Tuesday, November 11, 2008

Parsley, Sage, Rosemary and Thyme

Recent cold weather has reduced the Yum Yum Farm to this--a few lousy herbs on the dining porch. Some farm! Astute observers will notice the title of this blog is only partially accurate. It's just that "parsley, chives, basil, rosemary and marjoram" doesn't sound quite as musical. We are still enjoying sage and thyme from outside though, as well as a yummy curly mint plant, which we savor from time to time in various forms, most notably, Joanna's out of this world mint chip ice cream. A sturdy oregano plant gives the farm a Mediterranean feel (do you believe that?) well into the winter, especially if it's buried under some leaves. Now if we could just figure out what to do with those pretty blue berries on the junipers. Any ideas?

Sunday, November 9, 2008

Breaking the Wind

Hard to believe we've lived at the Yum Yum Farm for nearly a year now. We still have a few firsts--our first November 10 through December 24. Then it's really a year. One lesson learned during last winter was that the entry porch is completely exposed to the strong and very cold winds from the north and west. This made firewood storage difficult, as the overhang did little to keep snow off the porch, and winds frequently blew with sufficient force to relocate the tarpaulin covering the wood to the western counties of Illinois. So, we bought the north porch a winter coat of its own, which you see pictured here. Turns out you can purchase heavy canvas tarpaulins, in (roughly) the sizes of the spaces between posts and floor and ceiling, in a dark brown that (roughly) matches the brown on our house. What a country!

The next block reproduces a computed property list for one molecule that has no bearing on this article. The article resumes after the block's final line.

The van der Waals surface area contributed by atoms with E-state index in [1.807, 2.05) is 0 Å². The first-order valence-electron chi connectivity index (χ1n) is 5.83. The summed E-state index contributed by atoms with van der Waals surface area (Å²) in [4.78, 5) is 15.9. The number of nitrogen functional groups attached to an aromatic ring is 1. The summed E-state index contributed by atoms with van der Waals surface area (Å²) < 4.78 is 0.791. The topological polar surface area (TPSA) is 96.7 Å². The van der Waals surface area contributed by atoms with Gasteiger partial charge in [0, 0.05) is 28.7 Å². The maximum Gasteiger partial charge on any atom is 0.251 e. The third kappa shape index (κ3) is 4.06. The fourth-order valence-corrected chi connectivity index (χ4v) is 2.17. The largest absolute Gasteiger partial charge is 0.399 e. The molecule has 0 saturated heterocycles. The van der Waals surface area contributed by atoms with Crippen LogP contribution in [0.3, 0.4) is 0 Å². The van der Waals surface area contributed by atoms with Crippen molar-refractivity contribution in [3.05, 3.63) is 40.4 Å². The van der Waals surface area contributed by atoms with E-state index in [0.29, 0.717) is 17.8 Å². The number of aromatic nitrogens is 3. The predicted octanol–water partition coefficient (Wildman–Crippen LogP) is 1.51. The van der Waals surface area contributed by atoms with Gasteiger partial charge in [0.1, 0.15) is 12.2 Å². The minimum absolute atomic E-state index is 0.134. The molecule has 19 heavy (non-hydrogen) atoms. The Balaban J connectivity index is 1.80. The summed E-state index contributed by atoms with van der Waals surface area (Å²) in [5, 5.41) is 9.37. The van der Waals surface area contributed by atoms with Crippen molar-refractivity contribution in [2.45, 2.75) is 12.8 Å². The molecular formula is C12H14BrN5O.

Here's the view from the other side looking toward the northwest. This should keep the firewood dry. If I had it to do all over again, I would've hung these tarps on a hot day in August rather than a cold windy day in November. They caught the wind like sails, nearly flinging me into the side of the house. And handling the metal hardware and tools used to hang them--don't get me started! Despite these challenges, the desired effect has been achieved. These may also have a modest impact on our energy consumption by keeping the cold wind away from the front door. We'll see.

Note also the 2 benches, positioned now for (ugh!) boot removal. These are Aldo Leopold benches, named for the naturalist and writer who designed them. I built these over the summer for seating, and to loosely associate our farm with someone whose concepts and practices of land management we aspire to emulate. Leopold was born in Burlington, Iowa, and is perhaps best known for his "A Sand County Almanac", published in 1949, a year after his death. From the author's introduction to his work: "That land is a community is the basic concept of ecology, but that land is to be loved and respected is an extension of ethics. That land yields a cultural harvest is a fact long known, but latterly often forgotten." (Leopold, Aldo, "A Sand County Almanac and Sketches Here and There", Oxford University Press, 1949, pages viii-ix.). You really need to read this book.